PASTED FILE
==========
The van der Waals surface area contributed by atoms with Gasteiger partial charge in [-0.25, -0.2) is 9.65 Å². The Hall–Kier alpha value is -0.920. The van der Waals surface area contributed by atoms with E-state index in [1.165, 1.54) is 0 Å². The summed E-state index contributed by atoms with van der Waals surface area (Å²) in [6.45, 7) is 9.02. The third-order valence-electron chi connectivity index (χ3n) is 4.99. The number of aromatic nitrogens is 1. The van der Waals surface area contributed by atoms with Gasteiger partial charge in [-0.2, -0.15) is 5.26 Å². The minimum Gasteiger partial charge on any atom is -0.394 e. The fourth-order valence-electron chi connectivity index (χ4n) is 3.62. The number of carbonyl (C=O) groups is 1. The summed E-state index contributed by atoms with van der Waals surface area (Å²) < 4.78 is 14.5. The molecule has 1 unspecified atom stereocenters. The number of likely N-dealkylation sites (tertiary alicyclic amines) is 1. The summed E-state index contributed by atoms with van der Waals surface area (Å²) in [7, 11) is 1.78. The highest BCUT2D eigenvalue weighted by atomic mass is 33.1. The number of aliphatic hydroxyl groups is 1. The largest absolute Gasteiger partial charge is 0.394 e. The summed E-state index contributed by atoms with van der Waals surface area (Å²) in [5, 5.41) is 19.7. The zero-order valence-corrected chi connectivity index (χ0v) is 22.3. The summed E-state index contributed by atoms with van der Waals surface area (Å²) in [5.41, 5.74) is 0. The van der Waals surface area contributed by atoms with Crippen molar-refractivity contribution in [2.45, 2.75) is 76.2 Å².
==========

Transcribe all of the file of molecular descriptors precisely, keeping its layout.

The van der Waals surface area contributed by atoms with Gasteiger partial charge in [-0.25, -0.2) is 9.65 Å². The Hall–Kier alpha value is -0.920. The van der Waals surface area contributed by atoms with E-state index in [1.165, 1.54) is 0 Å². The summed E-state index contributed by atoms with van der Waals surface area (Å²) in [6.45, 7) is 9.02. The third-order valence-electron chi connectivity index (χ3n) is 4.99. The number of aromatic nitrogens is 1. The van der Waals surface area contributed by atoms with Gasteiger partial charge in [-0.2, -0.15) is 5.26 Å². The minimum Gasteiger partial charge on any atom is -0.394 e. The fourth-order valence-electron chi connectivity index (χ4n) is 3.62. The number of carbonyl (C=O) groups is 1. The summed E-state index contributed by atoms with van der Waals surface area (Å²) < 4.78 is 14.5. The molecule has 1 unspecified atom stereocenters. The number of likely N-dealkylation sites (tertiary alicyclic amines) is 1. The summed E-state index contributed by atoms with van der Waals surface area (Å²) in [7, 11) is 1.78. The highest BCUT2D eigenvalue weighted by atomic mass is 33.1. The number of aliphatic hydroxyl groups is 1. The largest absolute Gasteiger partial charge is 0.394 e. The summed E-state index contributed by atoms with van der Waals surface area (Å²) in [5, 5.41) is 19.7. The zero-order valence-corrected chi connectivity index (χ0v) is 22.3. The summed E-state index contributed by atoms with van der Waals surface area (Å²) in [5.41, 5.74) is 0. The van der Waals surface area contributed by atoms with Crippen molar-refractivity contribution in [2.45, 2.75) is 76.2 Å².